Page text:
Finding the needle in the haystack: Differentiating “identical” twins in paternity testing and forensics by ultra-deep next generation sequencing

Jacqueline Weber-Lehmann, et al., Finding the needle in the haystack: Differentiating “identical” twins in paternity testing and forensics by ultra-deep next generation sequencing, FSI Genetics, 2013

We sequenced DNA from sperm samples of two twins and from a blood sample of the child of one twin. Bioinformatics analysis revealed five single nucleotide polymorphisms (SNPs) present in the twin father and the child, but not in the twin uncle. Our results give experimental evidence for the hypothesis that rare mutations will occur early after the human blastocyst has split into two, the origin of twins, and that such mutations will be carried on into somatic tissue and the germline.

Potential somatic mutations were screened and compared to the mapping results of the child.

Interestingly, four of the five mutations seen in the sperm DNA of the twin father are also present in his buccal mucosa DNA. Only one of those four mutations is also seen in the blood DNA.

Generally, without involving identical twins, the estimated number of SNP substitution rates per generation ranges from 1 to 3 x 10-8 per human single base-pair, equal to approximately 10-40 expected SNPs per paternal generation.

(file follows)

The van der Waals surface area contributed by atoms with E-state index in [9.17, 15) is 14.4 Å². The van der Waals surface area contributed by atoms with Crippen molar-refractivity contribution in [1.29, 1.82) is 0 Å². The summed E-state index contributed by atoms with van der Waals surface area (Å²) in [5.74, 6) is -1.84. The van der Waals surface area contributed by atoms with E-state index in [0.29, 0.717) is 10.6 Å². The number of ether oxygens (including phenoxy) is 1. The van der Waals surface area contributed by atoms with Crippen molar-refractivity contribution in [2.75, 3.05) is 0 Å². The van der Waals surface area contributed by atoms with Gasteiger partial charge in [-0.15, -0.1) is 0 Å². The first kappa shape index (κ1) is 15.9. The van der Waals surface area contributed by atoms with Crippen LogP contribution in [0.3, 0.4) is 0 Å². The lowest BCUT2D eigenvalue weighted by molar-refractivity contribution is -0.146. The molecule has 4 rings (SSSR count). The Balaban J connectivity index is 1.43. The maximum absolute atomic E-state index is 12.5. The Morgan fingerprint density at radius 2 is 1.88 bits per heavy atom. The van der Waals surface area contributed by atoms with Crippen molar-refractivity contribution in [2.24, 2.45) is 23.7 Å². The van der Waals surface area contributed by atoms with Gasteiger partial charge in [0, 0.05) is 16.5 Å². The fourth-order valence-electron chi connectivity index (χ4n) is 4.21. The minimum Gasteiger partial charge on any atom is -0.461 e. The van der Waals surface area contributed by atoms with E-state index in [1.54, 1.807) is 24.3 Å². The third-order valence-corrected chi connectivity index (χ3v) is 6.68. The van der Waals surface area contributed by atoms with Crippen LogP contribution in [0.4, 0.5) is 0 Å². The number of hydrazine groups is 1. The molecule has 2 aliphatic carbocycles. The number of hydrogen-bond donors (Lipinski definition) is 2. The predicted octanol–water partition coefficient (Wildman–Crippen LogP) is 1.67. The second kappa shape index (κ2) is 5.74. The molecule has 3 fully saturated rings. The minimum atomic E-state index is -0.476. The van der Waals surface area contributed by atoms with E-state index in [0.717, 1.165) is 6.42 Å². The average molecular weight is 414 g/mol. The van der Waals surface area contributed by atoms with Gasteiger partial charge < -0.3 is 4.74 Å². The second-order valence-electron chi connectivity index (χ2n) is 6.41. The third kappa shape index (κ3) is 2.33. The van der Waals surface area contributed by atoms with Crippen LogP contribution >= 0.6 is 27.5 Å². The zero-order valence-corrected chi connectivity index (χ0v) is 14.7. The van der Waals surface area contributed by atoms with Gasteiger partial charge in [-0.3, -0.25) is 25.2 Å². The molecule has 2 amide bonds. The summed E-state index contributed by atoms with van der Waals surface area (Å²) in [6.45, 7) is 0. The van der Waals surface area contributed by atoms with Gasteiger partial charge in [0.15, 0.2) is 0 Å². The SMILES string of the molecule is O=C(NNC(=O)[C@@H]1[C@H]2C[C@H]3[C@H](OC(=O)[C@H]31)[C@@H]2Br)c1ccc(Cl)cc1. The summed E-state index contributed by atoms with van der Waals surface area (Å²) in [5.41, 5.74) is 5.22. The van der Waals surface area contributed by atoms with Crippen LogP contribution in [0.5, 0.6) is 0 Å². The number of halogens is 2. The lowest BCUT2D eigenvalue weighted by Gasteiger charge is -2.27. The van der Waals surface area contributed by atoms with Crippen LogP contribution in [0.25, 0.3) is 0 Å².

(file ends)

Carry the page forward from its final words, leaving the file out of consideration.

In addition, similar findings confirm the common phylogenetic history of buccal mucosa and sperm cells, both belong to the ectoderm germ layer and help to narrow down the history of the somatic mutation event: mutations that are present in one twins’ sperm and buccal mucosa, but not in blood, will have occurred after gastrulation, but before the separation of the buccal mucosa and the precursors of the sperms.

The fact that most of the mutations we identified are present in the two ectodermal tissues, buccal mucosa and sperm, suggests the use of buccal mucosa as starting material for identification of mutations between MZ twins.

Genome is different even in monozygotic twins.

Leave a Reply

Fill in your details below or click an icon to log in:

WordPress.com Logo

You are commenting using your WordPress.com account. Log Out / Change )

Twitter picture

You are commenting using your Twitter account. Log Out / Change )

Facebook photo

You are commenting using your Facebook account. Log Out / Change )

Google+ photo

You are commenting using your Google+ account. Log Out / Change )

Connecting to %s